The African Skinhead from the 1970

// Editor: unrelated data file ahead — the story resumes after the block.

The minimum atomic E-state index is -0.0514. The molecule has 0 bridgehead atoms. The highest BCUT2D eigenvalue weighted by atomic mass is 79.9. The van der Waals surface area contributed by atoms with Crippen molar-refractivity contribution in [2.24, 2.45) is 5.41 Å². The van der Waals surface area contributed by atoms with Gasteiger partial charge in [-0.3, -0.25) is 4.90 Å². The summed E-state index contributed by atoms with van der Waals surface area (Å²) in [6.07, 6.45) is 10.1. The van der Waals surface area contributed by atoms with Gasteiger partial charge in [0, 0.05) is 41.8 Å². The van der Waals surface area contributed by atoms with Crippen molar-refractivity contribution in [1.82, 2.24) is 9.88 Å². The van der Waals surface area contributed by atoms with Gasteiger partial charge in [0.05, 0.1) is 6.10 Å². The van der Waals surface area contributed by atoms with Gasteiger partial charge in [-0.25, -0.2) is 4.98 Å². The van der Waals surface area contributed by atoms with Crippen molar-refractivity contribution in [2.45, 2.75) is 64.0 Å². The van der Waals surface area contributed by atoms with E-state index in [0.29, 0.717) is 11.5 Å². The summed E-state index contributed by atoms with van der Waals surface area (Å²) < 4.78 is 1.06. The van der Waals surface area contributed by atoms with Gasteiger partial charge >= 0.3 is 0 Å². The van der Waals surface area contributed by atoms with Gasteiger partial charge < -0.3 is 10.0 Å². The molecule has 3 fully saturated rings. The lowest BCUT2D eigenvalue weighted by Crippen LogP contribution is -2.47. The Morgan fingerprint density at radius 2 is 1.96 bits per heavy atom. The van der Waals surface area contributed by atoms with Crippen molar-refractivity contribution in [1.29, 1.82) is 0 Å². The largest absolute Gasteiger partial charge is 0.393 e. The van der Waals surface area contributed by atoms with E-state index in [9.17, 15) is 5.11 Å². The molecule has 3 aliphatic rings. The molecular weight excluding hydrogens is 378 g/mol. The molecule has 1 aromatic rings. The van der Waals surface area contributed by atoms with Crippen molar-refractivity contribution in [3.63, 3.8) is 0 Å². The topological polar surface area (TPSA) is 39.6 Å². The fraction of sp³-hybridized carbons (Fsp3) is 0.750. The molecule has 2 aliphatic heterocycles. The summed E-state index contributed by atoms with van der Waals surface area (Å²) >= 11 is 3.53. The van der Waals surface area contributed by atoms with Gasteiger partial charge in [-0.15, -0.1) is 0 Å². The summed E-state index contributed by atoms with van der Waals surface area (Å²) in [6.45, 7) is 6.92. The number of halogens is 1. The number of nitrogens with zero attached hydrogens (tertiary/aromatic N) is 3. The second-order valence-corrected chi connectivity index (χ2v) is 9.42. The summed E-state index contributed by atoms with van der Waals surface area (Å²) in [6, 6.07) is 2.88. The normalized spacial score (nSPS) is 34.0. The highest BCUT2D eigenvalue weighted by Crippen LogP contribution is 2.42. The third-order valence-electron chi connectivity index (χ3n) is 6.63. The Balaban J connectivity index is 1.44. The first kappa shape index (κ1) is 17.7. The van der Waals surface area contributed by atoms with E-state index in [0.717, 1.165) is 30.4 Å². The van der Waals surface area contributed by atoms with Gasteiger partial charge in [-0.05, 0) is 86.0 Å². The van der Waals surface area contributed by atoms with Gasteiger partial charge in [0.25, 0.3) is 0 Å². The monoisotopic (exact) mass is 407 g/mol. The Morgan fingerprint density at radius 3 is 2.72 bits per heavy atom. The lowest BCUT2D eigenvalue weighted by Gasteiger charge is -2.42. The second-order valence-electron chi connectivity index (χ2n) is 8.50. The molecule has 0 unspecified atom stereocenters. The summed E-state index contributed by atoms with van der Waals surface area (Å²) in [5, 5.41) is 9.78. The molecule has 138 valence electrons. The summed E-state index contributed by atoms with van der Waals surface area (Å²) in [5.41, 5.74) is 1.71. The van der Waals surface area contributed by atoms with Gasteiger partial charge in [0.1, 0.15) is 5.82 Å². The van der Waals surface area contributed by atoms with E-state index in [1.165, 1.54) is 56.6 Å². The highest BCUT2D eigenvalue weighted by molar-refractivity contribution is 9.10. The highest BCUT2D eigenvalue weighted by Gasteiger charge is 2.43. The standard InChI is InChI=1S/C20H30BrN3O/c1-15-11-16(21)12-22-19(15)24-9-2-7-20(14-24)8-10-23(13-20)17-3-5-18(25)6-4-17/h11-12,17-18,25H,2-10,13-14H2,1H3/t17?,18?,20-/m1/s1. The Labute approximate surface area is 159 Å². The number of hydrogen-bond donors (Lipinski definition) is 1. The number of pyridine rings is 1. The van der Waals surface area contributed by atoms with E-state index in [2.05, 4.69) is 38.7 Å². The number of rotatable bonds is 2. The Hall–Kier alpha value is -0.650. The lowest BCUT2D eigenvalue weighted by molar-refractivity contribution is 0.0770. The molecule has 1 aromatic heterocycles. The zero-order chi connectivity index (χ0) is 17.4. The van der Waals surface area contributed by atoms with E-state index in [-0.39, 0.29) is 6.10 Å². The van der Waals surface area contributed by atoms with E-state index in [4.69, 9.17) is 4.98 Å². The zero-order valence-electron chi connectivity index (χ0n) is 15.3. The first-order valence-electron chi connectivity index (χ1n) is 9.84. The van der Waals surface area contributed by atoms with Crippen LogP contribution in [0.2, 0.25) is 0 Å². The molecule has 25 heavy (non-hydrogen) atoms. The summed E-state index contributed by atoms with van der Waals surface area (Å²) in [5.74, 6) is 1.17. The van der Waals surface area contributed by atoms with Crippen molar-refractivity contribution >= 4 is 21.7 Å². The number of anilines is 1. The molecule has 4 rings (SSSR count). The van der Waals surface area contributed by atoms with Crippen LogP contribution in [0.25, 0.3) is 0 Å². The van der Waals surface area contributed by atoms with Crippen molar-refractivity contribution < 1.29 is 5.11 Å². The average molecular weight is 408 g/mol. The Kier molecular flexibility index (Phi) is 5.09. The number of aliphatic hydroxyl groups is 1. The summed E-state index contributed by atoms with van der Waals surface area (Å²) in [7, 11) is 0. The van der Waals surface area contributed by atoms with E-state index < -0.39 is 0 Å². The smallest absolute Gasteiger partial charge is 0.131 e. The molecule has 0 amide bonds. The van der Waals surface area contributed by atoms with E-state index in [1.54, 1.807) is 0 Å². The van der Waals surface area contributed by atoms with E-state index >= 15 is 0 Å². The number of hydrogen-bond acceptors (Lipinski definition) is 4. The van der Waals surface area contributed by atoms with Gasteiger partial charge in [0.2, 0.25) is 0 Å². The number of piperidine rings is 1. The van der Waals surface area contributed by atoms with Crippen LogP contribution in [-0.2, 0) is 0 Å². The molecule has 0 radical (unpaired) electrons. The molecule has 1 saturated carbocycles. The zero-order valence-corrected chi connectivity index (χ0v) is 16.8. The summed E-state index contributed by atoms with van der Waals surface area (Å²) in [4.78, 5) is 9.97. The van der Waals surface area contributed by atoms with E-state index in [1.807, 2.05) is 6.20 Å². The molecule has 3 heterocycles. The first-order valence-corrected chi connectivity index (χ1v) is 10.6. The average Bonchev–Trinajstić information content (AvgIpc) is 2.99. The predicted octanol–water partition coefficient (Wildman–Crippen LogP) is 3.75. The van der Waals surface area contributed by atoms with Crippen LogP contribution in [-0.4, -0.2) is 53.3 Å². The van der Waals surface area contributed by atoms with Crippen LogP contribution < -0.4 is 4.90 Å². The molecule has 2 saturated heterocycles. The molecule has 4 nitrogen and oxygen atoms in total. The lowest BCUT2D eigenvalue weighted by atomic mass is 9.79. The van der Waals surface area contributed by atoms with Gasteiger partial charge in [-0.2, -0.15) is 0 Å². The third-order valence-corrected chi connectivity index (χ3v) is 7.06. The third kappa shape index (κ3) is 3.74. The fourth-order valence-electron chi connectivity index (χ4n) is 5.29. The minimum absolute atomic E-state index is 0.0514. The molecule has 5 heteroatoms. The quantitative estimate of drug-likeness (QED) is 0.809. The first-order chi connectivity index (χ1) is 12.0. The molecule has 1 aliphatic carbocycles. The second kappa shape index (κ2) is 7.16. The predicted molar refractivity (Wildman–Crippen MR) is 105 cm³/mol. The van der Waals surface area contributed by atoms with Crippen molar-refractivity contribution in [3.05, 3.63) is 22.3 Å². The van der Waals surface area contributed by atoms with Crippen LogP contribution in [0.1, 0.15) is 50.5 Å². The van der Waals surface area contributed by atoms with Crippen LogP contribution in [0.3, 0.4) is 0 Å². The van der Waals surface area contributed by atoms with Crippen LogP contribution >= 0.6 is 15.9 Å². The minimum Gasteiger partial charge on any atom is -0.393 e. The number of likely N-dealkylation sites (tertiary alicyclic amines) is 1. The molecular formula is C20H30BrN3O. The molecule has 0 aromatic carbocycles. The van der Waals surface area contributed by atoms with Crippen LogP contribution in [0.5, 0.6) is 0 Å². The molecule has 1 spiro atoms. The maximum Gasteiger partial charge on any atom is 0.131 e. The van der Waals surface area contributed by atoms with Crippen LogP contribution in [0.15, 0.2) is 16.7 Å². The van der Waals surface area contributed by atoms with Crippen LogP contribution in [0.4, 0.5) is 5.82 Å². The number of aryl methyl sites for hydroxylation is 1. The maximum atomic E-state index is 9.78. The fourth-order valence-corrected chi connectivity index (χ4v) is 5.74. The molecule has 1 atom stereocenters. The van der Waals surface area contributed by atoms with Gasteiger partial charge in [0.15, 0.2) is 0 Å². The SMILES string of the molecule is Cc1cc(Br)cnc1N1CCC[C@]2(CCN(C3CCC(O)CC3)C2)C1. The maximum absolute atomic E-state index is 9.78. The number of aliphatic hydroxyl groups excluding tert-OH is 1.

There is a few definition of Skinheads. 1. Member of an international youth subculture characterized by hair and dress styles evoking aggression and physical toughness. Typical skinhead style includes shaved heads, combat boots, tattoos, and prominent body piercings. Skinheads first appeared in working-class areas of London in the 1960s; during the 1970s and ’80s the skinhead phenomenon spread to Australia, North America, and western Europe. In many countries, skinheads are regarded as extreme right-wing nationalists who espouse anti-Semitic and other racist views and engage in violent attacks on immigrants and racial minorities. This characterization, however, does not apply to all members of the subculture. 2. A skinhead is a member of a subculture that originated among working class youths in the United Kingdom in the 1960s, and then spread to other parts of the world. Named for their close-cropped or shaven heads, the first skinheads were greatly influenced by West Indian (specifically Jamaican) rude boys and British mods, in terms of fashion, music and lifestyle. Originally, the skinhead subculture was primarily based on those elements, not politics or race. Since then, however, attitudes toward race and politics have become factors by which some skinheads align themselves. The political spectrum within the skinhead scene ranges from the far right to the far left, although many skinheads are apolitical. Fashion-wise, skinheads range from a clean-cut 1960s mod-influenced style to less-strict punk- and hardcore-influenced styles.